Cloud Computing, the obligation to protect our personal data

The XXI century is known as the century of changes, specifically for the "Digital Revolution", or also known as the "Third Industrial Revolution", being a progress that has not stopped.

This revolution adds to new technologies, such as analog, mechanical and electronic, a new technology, the so-called digital technology. Even, this new technology sometimes comes in replacement of any of the mentioned.

In times of information revolution and the incorporation of new technologies in the business field, the main challenge that companies face is to guarantee privacy, by protecting our personal data.

With these changes, new terms and purposes emerge. One of them is the Cloud Computing or cloud computing, which arises from the need of users due to the increase in the amount of data on file and the media used as support.

El Cloud Computing Cloud computing can be defined as a set of large-scale computing resources distributed in a high-speed network and that can be consumed on demand.

In other words, it is a service that is provided through the internet, through which it is allowed to have access to a network that absorbs information on its servers and makes it available to its users when they require it.

In this sense, it can be affirmed that the services of Cloud Computing they manage, process and store personal and / or sensitive user data on servers managed by a third party, providing such services in compliance with a contract.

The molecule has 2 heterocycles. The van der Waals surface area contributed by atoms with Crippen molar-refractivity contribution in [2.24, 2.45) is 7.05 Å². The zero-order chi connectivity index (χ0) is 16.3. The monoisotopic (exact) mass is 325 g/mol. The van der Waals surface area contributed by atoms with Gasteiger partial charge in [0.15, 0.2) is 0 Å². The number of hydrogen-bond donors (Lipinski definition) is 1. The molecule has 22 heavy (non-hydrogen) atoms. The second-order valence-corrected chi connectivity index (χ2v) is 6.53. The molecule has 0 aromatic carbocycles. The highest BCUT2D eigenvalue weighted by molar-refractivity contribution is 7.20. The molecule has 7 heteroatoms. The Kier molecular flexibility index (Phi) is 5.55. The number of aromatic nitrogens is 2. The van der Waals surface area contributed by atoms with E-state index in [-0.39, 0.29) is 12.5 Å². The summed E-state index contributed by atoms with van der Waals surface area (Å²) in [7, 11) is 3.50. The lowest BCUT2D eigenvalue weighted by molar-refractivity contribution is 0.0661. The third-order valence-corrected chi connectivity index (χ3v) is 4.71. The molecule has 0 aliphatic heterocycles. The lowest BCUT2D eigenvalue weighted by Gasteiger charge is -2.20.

In Peru, we are not oblivious to this information revolution, the Law on Protection of Personal Data (Law No. 29733) establishes in its article 30 that, “on behalf of third parties, personal data processing services are provided, These cannot be applied or used for a purpose other than that contained in the contract or agreement concluded or be transferred to other people, not even for their preservation¨.

This is why the processing of personal data in the Cloud Computing It may be outsourced by the person responsible for the processing of personal data, as long as its compliance and security are ensured.

It is important to ensure that the provider complies with the security requirements, an affirmative statement is not enough, but rather go beyond the norm, following the provisions of the Law on Data Protection and Guarantee of Digital Rights (LOPDGDD), new European regulations for the protection of personal data, and apply the principle of accountability, requesting a certificate of compliance, and thus ensuring effective compliance with the standard with adequate protection of personal data.

Now, the question is: is there an international transfer of my personal data? Indeed, this phenomenon is known as cross-border flow, in which personal data travels to a country other than the country of origin of the personal data to be stored in those already known: Data Centers or Data Center, which can be located anywhere in the world. The Data Center is the physical location where the necessary resources of a company or a service provider are concentrated. Cloud Computing to store the information. Much of the data we handle today ends up being stored in these spaces, in what many call "the cloud" as a generic term.